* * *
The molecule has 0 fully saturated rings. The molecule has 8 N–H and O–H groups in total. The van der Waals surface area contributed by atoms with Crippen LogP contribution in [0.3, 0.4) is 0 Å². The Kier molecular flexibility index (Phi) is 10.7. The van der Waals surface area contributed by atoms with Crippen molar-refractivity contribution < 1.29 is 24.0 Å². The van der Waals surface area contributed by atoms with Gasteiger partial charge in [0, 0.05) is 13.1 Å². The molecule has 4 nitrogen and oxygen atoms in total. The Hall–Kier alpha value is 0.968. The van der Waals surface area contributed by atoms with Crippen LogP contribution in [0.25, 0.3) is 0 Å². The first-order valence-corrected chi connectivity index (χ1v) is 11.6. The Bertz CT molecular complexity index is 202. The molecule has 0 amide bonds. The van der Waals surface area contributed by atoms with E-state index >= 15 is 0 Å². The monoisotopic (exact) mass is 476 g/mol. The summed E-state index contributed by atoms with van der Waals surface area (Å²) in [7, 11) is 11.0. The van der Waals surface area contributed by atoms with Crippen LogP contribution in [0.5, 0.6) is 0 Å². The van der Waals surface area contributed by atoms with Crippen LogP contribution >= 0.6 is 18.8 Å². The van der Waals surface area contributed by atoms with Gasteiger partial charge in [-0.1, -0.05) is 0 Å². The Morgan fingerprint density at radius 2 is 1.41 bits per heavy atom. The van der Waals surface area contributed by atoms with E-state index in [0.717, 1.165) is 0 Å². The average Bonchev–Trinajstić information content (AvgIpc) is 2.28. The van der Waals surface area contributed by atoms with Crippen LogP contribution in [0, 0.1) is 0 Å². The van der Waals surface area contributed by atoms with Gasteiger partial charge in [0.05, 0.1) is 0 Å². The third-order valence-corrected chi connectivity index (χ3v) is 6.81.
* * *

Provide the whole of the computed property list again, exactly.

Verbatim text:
The molecule has 0 fully saturated rings. The molecule has 8 N–H and O–H groups in total. The van der Waals surface area contributed by atoms with Crippen LogP contribution in [0.3, 0.4) is 0 Å². The Kier molecular flexibility index (Phi) is 10.7. The van der Waals surface area contributed by atoms with Crippen molar-refractivity contribution < 1.29 is 24.0 Å². The van der Waals surface area contributed by atoms with Gasteiger partial charge in [0, 0.05) is 13.1 Å². The molecule has 4 nitrogen and oxygen atoms in total. The Hall–Kier alpha value is 0.968. The van der Waals surface area contributed by atoms with Crippen LogP contribution in [0.25, 0.3) is 0 Å². The first-order valence-corrected chi connectivity index (χ1v) is 11.6. The Bertz CT molecular complexity index is 202. The molecule has 0 amide bonds. The van der Waals surface area contributed by atoms with E-state index >= 15 is 0 Å². The monoisotopic (exact) mass is 476 g/mol. The summed E-state index contributed by atoms with van der Waals surface area (Å²) in [7, 11) is 11.0. The van der Waals surface area contributed by atoms with Crippen LogP contribution in [0.5, 0.6) is 0 Å². The van der Waals surface area contributed by atoms with Crippen LogP contribution >= 0.6 is 18.8 Å². The van der Waals surface area contributed by atoms with Gasteiger partial charge in [-0.1, -0.05) is 0 Å². The Morgan fingerprint density at radius 2 is 1.41 bits per heavy atom. The van der Waals surface area contributed by atoms with E-state index in [0.717, 1.165) is 0 Å². The average Bonchev–Trinajstić information content (AvgIpc) is 2.28. The van der Waals surface area contributed by atoms with Crippen LogP contribution in [0, 0.1) is 0 Å². The van der Waals surface area contributed by atoms with Gasteiger partial charge in [0.05, 0.1) is 0 Å². The third-order valence-corrected chi connectivity index (χ3v) is 6.81.